My Love Affair with London (Part 1 of Many)

Yes, I admit it. London is my favorite city on the planet. Not only because I lived there for two and a half years but also because this city is actually amazing (I know I’ve ruined my credibility with the previous sentence, but it really is true).

Capture

London is a sprawling, multifaceted network of neighborhoods (neighbourhoods, if you will) strung together with a common theme but all with drastically distinct stories. It’s more of a group of towns than one large city, which means it’s impossible to make one travel guide for the whole of it.

Never fear though! This doesn’t mean I won’t try….just don’t expect it all at once. I actually think London is so enormous, I would never recommend trying to see all of it in one go.  This city requires many trips to do it justice; otherwise you’re sure to be overwhelmed.  For example, if you go in the Winter, you’re more likely to enjoy the abundance of free museums and galleries, plus the amazing departments stores (helloooo Harrod’s and Selfridge’s).  But in the Summer, London’s parks are unmatched by any city (sorry, Central Park).  And, I’m not going to lie, that open top bus tour on a warm day is a great way to see the monuments and get your bearings in such a massive city (Note: I would not recommend doing this sort of awful touristy activity anywhere else, but gigantic cities call for extra conveniences where possible).

An attempt at illustrating all the neighborhoods in London (photo courtesy of brainpickings.org)

An attempt at illustrating all the neighborhoods in London (photo courtesy of brainpickings.org)

I think London is best described in short increments, so I’m not going to go into much detail in this blog (Look out for future blogs!)  I think the tube is great (far superior to the nightmare inducing New York Subway), but to see a city, it’s always best to stay above ground.  And, whatever you do, don’t get on the London buses.  I know it’s tempting since they look so fun with their doubledecker-ness, but it took me a solid year to figure out bus routes and even then I was heavily reliant on my iPhone.

When I first moved across the pond, I lived just on the border of Chelsea and Fulham in Southwest London.  This area of the Royal Borough of Kensington and Chelsea is what most people think of when they imagine London.  It is filled with quaint, tree-lined streets and square parks, and I considered myself very lucky to have lived there. It also is conveniently home to some of my favorite shopping (King’s Road), restaurants (try Bluebird, Tom’s Kitchen, Megan’s or The Big Easy) and museums (The V&A or Saatchi Gallery).  A day or evening out in Chelsea will not disappoint.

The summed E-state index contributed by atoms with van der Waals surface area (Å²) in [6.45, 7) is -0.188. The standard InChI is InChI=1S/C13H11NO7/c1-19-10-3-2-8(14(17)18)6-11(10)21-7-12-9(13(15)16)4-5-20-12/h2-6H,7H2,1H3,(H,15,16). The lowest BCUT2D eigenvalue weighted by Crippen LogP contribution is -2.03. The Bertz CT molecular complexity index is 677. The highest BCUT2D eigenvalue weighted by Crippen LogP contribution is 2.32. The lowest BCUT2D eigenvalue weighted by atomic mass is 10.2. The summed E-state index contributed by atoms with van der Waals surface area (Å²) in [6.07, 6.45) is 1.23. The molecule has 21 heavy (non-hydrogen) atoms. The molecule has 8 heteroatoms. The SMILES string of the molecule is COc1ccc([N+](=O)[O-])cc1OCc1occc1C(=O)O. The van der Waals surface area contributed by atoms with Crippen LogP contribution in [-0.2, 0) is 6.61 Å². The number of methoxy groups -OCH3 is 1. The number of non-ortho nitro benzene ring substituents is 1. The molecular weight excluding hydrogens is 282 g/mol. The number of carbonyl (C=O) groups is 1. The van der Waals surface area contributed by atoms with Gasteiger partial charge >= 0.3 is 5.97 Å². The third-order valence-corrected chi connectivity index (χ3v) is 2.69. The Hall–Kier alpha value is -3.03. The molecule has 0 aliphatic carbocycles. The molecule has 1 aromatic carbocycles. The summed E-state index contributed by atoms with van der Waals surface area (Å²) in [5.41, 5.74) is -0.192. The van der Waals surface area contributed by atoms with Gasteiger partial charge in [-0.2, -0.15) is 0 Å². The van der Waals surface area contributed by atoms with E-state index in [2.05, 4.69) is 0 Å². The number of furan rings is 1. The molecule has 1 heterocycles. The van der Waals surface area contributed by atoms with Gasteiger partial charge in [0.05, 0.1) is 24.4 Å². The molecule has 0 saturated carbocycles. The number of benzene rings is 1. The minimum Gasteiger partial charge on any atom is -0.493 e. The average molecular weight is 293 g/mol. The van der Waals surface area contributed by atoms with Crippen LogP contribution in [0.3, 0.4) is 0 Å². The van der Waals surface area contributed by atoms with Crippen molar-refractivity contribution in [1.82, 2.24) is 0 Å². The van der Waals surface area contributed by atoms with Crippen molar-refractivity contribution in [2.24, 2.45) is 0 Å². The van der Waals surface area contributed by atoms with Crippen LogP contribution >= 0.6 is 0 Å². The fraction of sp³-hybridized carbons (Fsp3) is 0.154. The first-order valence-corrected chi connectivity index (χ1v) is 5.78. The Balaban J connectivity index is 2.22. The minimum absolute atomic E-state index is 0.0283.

Chelsea, London (photo courtesy of leftfootforward.org)

Chelsea, London (photo courtesy of leftfootforward.org)

Saatchi Gallery

Saatchi Gallery

My second year in London, I moved across the city to an area just near Shoreditch.  Comparing Chelsea to Shoreditch is like comparing apples to elephants – they are simply nothing alike.  While Chelsea is posh and elegant, Shoreditch is trendy and uber-cool.  The area always reminded me a bit of New York City’s Soho or Lower East Side.  It’s a bit dirty but entirely on purpose.  The Shoreditch High Street is packed with vintage shops, bars and trendy restaurants with hidden back rooms you can only find if you know the password (I love that stuff). Try Pizza East, The Albion or The Breakfast Club for great food or Hoxton Square area for a fun night out. Also, there’s a counterpart to Soho House in the area called Shoreditch House with a rooftop pool, bar and hotel if you’re lucky enough to know a member.

Shoreditch (photo courtesy of rosaleendonnan.com)

Shoreditch (photo courtesy of rosaleendonnan.com)

If and when I ever move back to London, I’ve already decided where I’d want to live – Hampstead Heath. This area is in the Northern hemisphere of London and is the greatest combination of urban life and nature I have ever seen.  The actual Heath is a massive park with rolling hills and pathways through the woods.  There’s also bathing pools for those brave enough to swim in the rarely warm British weather. The reason I love this park so much is because it is such a wonderful rural-feeling escape from busy London.  Hampstead High Street also represents one of the cutest areas of the city, with nice shops and restaurants (plus a creperie — every village is better with a creperie).  To top it all off, to get to central London from Hampstead only takes about 20 minutes on the tube (which by London standards is ridiculously short).

Hampstead Heath (photo courtesy of farm1.staticflickr.com)

Hampstead Heath (photo courtesy of farm1.staticflickr.com)

I think that’s enough about London to get your feet wet for now.  I’ll post more specifics on each area of London in the future, but for now, I hope I’ve introduced my favorite city well.

Buckingham Palace

Keep Traveling!

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